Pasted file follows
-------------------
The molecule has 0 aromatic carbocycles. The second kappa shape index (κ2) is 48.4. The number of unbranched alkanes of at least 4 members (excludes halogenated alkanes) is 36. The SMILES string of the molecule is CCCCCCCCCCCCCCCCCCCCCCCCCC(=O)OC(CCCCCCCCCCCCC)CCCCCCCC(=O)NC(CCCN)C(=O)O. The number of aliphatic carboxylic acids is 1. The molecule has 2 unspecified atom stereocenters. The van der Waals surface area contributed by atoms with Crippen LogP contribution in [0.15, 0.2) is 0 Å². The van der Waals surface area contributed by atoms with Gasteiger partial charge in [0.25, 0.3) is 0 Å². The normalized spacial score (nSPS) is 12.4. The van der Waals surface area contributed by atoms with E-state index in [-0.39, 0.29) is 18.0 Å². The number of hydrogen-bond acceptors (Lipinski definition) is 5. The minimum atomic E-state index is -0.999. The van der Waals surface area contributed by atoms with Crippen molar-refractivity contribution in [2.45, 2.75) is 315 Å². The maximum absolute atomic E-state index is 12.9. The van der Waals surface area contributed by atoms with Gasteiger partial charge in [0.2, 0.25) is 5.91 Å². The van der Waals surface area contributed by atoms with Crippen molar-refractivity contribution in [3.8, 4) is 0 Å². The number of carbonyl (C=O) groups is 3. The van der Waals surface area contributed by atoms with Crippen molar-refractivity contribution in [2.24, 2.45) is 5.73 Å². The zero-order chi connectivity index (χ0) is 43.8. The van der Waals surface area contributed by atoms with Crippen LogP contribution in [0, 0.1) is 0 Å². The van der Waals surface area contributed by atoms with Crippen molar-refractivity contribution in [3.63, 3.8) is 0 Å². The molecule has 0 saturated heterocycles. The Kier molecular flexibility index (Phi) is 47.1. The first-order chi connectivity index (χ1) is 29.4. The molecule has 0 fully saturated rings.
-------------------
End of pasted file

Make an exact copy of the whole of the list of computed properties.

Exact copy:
The molecule has 0 aromatic carbocycles. The second kappa shape index (κ2) is 48.4. The number of unbranched alkanes of at least 4 members (excludes halogenated alkanes) is 36. The SMILES string of the molecule is CCCCCCCCCCCCCCCCCCCCCCCCCC(=O)OC(CCCCCCCCCCCCC)CCCCCCCC(=O)NC(CCCN)C(=O)O. The number of aliphatic carboxylic acids is 1. The molecule has 2 unspecified atom stereocenters. The van der Waals surface area contributed by atoms with Crippen LogP contribution in [0.15, 0.2) is 0 Å². The van der Waals surface area contributed by atoms with Gasteiger partial charge in [0.25, 0.3) is 0 Å². The normalized spacial score (nSPS) is 12.4. The van der Waals surface area contributed by atoms with E-state index in [-0.39, 0.29) is 18.0 Å². The number of hydrogen-bond acceptors (Lipinski definition) is 5. The minimum atomic E-state index is -0.999. The van der Waals surface area contributed by atoms with Crippen molar-refractivity contribution in [2.45, 2.75) is 315 Å². The maximum absolute atomic E-state index is 12.9. The van der Waals surface area contributed by atoms with Gasteiger partial charge in [0.2, 0.25) is 5.91 Å². The van der Waals surface area contributed by atoms with Crippen molar-refractivity contribution in [3.8, 4) is 0 Å². The number of carbonyl (C=O) groups is 3. The van der Waals surface area contributed by atoms with Crippen molar-refractivity contribution in [2.24, 2.45) is 5.73 Å². The zero-order chi connectivity index (χ0) is 43.8. The van der Waals surface area contributed by atoms with Crippen LogP contribution in [0, 0.1) is 0 Å². The van der Waals surface area contributed by atoms with Crippen molar-refractivity contribution in [3.63, 3.8) is 0 Å². The molecule has 0 saturated heterocycles. The Kier molecular flexibility index (Phi) is 47.1. The first-order chi connectivity index (χ1) is 29.4. The molecule has 0 fully saturated rings.